Get access

Subaqueous mass flow origin for Lower Permian diamictites and associated facies of the Grant Group, Barbwire Terrace, Canning Basin, Western Australia

Authors


Abstract

The intracratonic Canning Basin is Western Australia’s largest sedimentary basin (>400 000 km2) and has experienced repeated episodes of Phanerozoic extension and subsidence, resulting in deposition of a number of first-order ‘megasequences’. A major phase of basin extension and sedimentation (Grant Group) occurred in the Late Carboniferous/Early Permian when Australia lay at high palaeolatitudes. Facies analysis of 5000 m of drill core from 25 continuously cored wells in Grant Group strata on the fault-bounded Barbwire Terrace in the northern Canning Basin identified three facies associations (FAs). These record the predominance of fault-generated, subaqueous mass flow and sediment reworking. The lowest association (FA I; up to 355 m thick) rests unconformably on tilted older strata and consists of coarse-grained, subaqueously deposited, sediment gravity flow facies. These include fault-generated breccias, massive and graded sandstones and conglomerates deposited by turbidity currents and diamictites generated by mixing of different textural populations during downslope remobilization. FA I is overlain abruptly by relatively fine-grained deposits of FA II (up to 140 m thick), which consist of laminated to thin-bedded mudstone and sandstone turbidites, recording an abrupt increase in relative water depths. In turn, these facies coarsen upwards and are transitional into shallow-water, swaley cross-stratified and rippled sandstones of FA III (up to 125 m thick). The overall stratigraphic succession probably records an initial phase of faulting and accommodation of coarse sediment (FA I), a subsequent phase of rapid subsidence, increasing water depths and ‘sediment underfilling’ (FA II) and, finally, a regressive phase of shoreface progradation. The occurrence of rare striated clasts in FA I suggests reworking of glacial sediment, but no direct glacial influence on sedimentation can be identified.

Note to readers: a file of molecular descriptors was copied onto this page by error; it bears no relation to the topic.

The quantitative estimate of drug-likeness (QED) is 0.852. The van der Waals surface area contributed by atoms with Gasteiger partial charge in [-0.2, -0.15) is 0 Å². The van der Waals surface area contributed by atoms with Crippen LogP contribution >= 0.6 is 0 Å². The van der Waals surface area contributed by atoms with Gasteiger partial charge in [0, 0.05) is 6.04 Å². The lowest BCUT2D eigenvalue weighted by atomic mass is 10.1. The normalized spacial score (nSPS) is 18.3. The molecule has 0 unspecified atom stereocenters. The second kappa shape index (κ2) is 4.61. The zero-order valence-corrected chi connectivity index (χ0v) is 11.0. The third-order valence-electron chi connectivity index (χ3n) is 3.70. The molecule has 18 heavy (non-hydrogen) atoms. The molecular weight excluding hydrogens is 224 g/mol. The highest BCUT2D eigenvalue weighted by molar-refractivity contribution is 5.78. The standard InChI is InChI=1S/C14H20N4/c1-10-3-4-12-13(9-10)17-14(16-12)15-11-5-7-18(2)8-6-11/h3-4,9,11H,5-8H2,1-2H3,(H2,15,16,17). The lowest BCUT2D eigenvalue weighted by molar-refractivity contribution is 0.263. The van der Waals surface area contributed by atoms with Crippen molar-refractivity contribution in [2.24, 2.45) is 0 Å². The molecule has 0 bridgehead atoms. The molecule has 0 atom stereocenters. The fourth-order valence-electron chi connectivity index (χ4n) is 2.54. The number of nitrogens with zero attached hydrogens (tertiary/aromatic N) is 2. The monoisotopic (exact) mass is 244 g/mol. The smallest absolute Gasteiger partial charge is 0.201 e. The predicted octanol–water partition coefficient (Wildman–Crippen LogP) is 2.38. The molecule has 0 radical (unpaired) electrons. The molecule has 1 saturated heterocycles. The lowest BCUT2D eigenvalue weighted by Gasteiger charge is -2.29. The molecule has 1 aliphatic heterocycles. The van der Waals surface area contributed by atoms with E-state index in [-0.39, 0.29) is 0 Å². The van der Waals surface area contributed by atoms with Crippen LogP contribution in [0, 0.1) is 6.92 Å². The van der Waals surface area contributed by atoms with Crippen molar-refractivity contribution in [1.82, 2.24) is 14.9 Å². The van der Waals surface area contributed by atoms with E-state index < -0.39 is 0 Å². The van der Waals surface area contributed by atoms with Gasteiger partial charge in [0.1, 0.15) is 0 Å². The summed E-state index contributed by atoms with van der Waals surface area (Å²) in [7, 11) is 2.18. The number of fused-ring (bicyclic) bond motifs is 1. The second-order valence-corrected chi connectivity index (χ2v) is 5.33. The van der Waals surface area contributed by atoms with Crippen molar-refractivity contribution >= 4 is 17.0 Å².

Ancillary